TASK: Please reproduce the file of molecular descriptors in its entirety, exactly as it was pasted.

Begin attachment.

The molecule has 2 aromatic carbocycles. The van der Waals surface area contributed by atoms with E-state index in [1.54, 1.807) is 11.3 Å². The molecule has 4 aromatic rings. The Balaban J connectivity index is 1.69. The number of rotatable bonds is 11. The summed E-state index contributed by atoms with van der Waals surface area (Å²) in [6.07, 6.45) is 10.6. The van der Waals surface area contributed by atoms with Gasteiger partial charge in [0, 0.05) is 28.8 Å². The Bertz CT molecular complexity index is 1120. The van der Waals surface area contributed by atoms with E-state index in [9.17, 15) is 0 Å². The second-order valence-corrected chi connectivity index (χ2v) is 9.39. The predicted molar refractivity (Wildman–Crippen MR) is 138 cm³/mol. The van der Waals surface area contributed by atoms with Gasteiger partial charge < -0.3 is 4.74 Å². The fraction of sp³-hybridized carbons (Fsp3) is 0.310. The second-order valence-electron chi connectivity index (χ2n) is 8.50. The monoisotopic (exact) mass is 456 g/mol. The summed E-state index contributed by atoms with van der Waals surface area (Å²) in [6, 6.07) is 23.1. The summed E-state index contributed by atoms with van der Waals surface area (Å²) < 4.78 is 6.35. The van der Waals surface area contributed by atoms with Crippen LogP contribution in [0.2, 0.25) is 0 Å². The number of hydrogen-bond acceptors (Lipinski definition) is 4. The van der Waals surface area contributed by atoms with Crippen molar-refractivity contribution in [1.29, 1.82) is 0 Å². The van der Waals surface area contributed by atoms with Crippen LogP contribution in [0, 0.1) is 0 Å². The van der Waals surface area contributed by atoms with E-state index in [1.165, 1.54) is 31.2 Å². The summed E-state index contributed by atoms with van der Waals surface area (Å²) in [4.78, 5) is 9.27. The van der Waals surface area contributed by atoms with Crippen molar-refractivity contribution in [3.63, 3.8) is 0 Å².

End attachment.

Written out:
The molecule has 2 aromatic carbocycles. The van der Waals surface area contributed by atoms with E-state index in [1.54, 1.807) is 11.3 Å². The molecule has 4 aromatic rings. The Balaban J connectivity index is 1.69. The number of rotatable bonds is 11. The summed E-state index contributed by atoms with van der Waals surface area (Å²) in [6.07, 6.45) is 10.6. The van der Waals surface area contributed by atoms with Gasteiger partial charge in [0, 0.05) is 28.8 Å². The Bertz CT molecular complexity index is 1120. The van der Waals surface area contributed by atoms with E-state index in [9.17, 15) is 0 Å². The second-order valence-corrected chi connectivity index (χ2v) is 9.39. The predicted molar refractivity (Wildman–Crippen MR) is 138 cm³/mol. The van der Waals surface area contributed by atoms with Gasteiger partial charge < -0.3 is 4.74 Å². The fraction of sp³-hybridized carbons (Fsp3) is 0.310. The second-order valence-electron chi connectivity index (χ2n) is 8.50. The monoisotopic (exact) mass is 456 g/mol. The summed E-state index contributed by atoms with van der Waals surface area (Å²) in [6, 6.07) is 23.1. The summed E-state index contributed by atoms with van der Waals surface area (Å²) < 4.78 is 6.35. The van der Waals surface area contributed by atoms with Crippen LogP contribution in [0.2, 0.25) is 0 Å². The number of hydrogen-bond acceptors (Lipinski definition) is 4. The van der Waals surface area contributed by atoms with Crippen molar-refractivity contribution in [1.29, 1.82) is 0 Å². The van der Waals surface area contributed by atoms with Crippen LogP contribution in [0, 0.1) is 0 Å². The van der Waals surface area contributed by atoms with E-state index in [1.165, 1.54) is 31.2 Å². The summed E-state index contributed by atoms with van der Waals surface area (Å²) in [4.78, 5) is 9.27. The van der Waals surface area contributed by atoms with Crippen molar-refractivity contribution in [3.63, 3.8) is 0 Å².